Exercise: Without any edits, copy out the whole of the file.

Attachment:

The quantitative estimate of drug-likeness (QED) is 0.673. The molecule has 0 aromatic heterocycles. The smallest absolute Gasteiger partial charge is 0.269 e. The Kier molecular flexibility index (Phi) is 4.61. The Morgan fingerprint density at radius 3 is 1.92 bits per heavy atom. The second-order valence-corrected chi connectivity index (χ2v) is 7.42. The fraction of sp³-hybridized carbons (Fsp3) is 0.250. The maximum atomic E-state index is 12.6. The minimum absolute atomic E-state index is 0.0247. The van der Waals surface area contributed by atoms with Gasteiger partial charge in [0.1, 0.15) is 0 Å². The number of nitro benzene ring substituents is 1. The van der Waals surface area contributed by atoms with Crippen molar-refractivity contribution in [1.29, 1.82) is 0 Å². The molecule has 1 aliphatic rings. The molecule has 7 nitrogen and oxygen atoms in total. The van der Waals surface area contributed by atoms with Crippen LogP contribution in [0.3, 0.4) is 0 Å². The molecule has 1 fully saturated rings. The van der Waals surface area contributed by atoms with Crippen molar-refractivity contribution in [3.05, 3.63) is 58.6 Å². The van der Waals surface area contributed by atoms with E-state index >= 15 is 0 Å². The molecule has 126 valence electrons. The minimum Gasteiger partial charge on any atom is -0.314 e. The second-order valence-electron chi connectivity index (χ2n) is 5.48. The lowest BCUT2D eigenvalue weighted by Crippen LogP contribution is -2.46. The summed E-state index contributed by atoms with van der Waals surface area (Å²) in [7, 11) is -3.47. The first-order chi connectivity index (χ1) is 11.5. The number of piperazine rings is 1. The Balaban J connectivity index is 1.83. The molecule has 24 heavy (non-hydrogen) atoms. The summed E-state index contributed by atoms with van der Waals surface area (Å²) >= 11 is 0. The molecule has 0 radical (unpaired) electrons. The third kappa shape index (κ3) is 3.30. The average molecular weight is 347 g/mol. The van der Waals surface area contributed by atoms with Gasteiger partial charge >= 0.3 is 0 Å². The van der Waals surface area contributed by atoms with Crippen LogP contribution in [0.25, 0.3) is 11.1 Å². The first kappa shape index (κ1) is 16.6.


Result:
The quantitative estimate of drug-likeness (QED) is 0.673. The molecule has 0 aromatic heterocycles. The smallest absolute Gasteiger partial charge is 0.269 e. The Kier molecular flexibility index (Phi) is 4.61. The Morgan fingerprint density at radius 3 is 1.92 bits per heavy atom. The second-order valence-corrected chi connectivity index (χ2v) is 7.42. The fraction of sp³-hybridized carbons (Fsp3) is 0.250. The maximum atomic E-state index is 12.6. The minimum absolute atomic E-state index is 0.0247. The van der Waals surface area contributed by atoms with Gasteiger partial charge in [0.1, 0.15) is 0 Å². The number of nitro benzene ring substituents is 1. The van der Waals surface area contributed by atoms with Crippen molar-refractivity contribution in [1.29, 1.82) is 0 Å². The molecule has 1 aliphatic rings. The molecule has 7 nitrogen and oxygen atoms in total. The van der Waals surface area contributed by atoms with Crippen LogP contribution in [0.3, 0.4) is 0 Å². The molecule has 1 fully saturated rings. The van der Waals surface area contributed by atoms with Crippen molar-refractivity contribution in [3.05, 3.63) is 58.6 Å². The van der Waals surface area contributed by atoms with E-state index >= 15 is 0 Å². The molecule has 126 valence electrons. The minimum Gasteiger partial charge on any atom is -0.314 e. The second-order valence-electron chi connectivity index (χ2n) is 5.48. The lowest BCUT2D eigenvalue weighted by Crippen LogP contribution is -2.46. The summed E-state index contributed by atoms with van der Waals surface area (Å²) in [7, 11) is -3.47. The first-order chi connectivity index (χ1) is 11.5. The number of piperazine rings is 1. The Balaban J connectivity index is 1.83. The molecule has 24 heavy (non-hydrogen) atoms. The summed E-state index contributed by atoms with van der Waals surface area (Å²) >= 11 is 0. The molecule has 0 radical (unpaired) electrons. The third kappa shape index (κ3) is 3.30. The average molecular weight is 347 g/mol. The van der Waals surface area contributed by atoms with Gasteiger partial charge >= 0.3 is 0 Å². The van der Waals surface area contributed by atoms with Crippen LogP contribution in [0.25, 0.3) is 11.1 Å². The first kappa shape index (κ1) is 16.6.